Thank you for the few comments and responses that I received to my last post. I’ll be returning to that theme soon.
Today I read an article in the Spectator that really made me stop and think and here are some quotes from it:
80 percent of all acts of religious discrimination in the world today are directed at Christians. Statistically speaking, that makes Christians by far the most persecuted religious body on the planet.
An average of 100,000 Christians have been killed in what the centre calls a ‘situation of witness’ each year for the past decade. That works out to 11
Christians killed somewhere in the world every hour, seven days a week and 365 days a year, for reasons related to their faith.
Of the 65 Christian churches in Baghdad, 40 have been bombed at least once since the beginning of the 2003 US-led invasion.
The truth is that in the West, a threat to religious freedom means someone might get sued; in many other parts of the world, it means someone might get shot, and surely the latter is the more dramatic scenario.
‘When I hear that so many Christians in the world are suffering, am I indifferent, or is it as if a member of my own family is suffering?’ the Pope asked his following. ‘Am I open to that brother or that sister in my family who’s giving his or her life for Jesus Christ?’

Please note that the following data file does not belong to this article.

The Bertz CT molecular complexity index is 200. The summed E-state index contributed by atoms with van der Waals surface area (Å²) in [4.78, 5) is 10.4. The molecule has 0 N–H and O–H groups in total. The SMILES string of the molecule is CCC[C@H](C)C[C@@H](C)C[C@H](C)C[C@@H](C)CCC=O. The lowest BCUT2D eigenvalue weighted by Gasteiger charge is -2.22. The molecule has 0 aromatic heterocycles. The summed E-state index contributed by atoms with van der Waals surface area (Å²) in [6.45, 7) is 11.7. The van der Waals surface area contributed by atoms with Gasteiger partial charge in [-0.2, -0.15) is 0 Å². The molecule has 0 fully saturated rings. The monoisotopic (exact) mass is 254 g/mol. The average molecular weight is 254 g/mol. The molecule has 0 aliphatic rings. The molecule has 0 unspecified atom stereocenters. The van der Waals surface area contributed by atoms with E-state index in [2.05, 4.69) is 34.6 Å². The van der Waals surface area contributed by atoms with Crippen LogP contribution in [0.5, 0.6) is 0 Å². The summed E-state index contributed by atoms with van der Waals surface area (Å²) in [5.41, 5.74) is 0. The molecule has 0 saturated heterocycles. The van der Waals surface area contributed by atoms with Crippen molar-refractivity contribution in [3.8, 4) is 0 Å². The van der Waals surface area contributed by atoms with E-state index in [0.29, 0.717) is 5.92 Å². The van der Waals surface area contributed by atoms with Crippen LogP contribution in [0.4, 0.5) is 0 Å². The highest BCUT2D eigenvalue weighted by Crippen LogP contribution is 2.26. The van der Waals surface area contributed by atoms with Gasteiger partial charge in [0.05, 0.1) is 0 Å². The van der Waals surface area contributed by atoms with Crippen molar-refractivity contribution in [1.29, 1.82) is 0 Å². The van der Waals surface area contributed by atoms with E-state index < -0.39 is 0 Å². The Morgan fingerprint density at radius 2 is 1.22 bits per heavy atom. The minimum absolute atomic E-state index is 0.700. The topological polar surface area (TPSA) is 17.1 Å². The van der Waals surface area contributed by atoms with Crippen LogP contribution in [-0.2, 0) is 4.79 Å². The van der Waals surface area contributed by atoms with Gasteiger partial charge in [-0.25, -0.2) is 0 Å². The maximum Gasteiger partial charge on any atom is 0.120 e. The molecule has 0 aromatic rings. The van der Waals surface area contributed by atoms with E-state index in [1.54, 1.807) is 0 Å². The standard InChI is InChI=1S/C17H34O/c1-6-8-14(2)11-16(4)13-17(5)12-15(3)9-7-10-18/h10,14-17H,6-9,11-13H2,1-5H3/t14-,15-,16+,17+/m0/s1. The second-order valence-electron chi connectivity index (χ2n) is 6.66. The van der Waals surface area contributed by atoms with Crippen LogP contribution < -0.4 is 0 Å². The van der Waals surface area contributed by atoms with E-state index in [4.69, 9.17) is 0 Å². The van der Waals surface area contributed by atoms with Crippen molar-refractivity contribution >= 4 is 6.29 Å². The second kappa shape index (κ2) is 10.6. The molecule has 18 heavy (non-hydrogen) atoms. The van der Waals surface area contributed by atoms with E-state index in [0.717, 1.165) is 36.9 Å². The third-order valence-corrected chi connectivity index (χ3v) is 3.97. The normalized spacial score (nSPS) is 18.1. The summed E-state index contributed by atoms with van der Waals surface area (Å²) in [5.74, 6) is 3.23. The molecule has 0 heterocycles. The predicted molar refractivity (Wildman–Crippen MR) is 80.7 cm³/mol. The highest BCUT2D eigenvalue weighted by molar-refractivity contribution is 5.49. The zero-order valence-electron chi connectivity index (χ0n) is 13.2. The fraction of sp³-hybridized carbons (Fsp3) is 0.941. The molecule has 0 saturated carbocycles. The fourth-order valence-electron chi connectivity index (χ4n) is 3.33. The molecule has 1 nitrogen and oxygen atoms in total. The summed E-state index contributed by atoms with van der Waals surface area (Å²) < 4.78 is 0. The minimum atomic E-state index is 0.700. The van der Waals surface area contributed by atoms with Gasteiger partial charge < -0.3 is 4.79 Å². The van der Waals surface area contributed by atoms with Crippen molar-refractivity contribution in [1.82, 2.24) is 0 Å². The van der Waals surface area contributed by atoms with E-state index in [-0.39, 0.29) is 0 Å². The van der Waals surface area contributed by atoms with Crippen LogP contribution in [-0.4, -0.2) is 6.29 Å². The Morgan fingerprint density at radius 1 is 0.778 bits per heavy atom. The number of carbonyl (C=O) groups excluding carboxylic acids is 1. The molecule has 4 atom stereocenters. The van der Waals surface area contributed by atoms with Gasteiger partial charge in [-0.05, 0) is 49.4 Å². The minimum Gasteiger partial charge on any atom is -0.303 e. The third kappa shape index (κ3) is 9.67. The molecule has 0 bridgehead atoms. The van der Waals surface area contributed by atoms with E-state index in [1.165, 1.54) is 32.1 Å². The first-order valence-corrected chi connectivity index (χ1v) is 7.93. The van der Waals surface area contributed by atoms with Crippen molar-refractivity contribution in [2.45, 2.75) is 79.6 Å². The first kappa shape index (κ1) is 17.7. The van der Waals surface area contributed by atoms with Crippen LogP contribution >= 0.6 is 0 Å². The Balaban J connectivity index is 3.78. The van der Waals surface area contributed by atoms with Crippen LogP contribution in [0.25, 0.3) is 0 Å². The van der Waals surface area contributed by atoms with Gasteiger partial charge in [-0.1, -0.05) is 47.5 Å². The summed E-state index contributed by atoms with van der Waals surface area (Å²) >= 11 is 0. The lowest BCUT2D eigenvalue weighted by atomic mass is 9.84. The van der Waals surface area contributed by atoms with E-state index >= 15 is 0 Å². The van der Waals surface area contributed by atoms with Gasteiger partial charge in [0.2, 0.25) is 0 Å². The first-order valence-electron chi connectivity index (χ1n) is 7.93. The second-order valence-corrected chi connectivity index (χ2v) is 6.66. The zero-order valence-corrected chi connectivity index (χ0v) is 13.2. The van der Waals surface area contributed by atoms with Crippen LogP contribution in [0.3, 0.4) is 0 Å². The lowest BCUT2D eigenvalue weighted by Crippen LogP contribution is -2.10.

In 2011, the Catholic Patriarch of Jerusalem, Fouad Twal, who leads a church with more than its fair share of new martyrs, phrased the same questions more plaintively during a conference in London. He bluntly asked: ‘Does anybody hear our cry? How many atrocities must we endure before somebody, somewhere, comes to our aid?
The full article from The Spectator can be read here: http://www.spectator.co.uk/features/9041841/the-war-on-christians/